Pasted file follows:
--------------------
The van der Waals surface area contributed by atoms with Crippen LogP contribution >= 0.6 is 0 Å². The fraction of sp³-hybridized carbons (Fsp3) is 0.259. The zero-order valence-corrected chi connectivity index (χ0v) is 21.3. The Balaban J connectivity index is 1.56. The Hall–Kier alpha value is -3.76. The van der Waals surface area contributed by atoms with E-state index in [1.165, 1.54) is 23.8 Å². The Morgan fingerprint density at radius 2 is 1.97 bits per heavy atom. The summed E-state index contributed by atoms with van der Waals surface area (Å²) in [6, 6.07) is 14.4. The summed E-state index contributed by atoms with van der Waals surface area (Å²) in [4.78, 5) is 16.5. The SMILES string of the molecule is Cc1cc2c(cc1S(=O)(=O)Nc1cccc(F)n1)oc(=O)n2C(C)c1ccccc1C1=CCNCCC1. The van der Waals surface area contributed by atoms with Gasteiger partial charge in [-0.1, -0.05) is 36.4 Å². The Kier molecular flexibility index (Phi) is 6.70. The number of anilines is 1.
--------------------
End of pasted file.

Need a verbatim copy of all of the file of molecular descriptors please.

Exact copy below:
The van der Waals surface area contributed by atoms with Crippen LogP contribution >= 0.6 is 0 Å². The fraction of sp³-hybridized carbons (Fsp3) is 0.259. The zero-order valence-corrected chi connectivity index (χ0v) is 21.3. The Balaban J connectivity index is 1.56. The Hall–Kier alpha value is -3.76. The van der Waals surface area contributed by atoms with E-state index in [1.165, 1.54) is 23.8 Å². The Morgan fingerprint density at radius 2 is 1.97 bits per heavy atom. The summed E-state index contributed by atoms with van der Waals surface area (Å²) in [6, 6.07) is 14.4. The summed E-state index contributed by atoms with van der Waals surface area (Å²) in [4.78, 5) is 16.5. The SMILES string of the molecule is Cc1cc2c(cc1S(=O)(=O)Nc1cccc(F)n1)oc(=O)n2C(C)c1ccccc1C1=CCNCCC1. The van der Waals surface area contributed by atoms with Gasteiger partial charge in [-0.1, -0.05) is 36.4 Å². The Kier molecular flexibility index (Phi) is 6.70. The number of anilines is 1.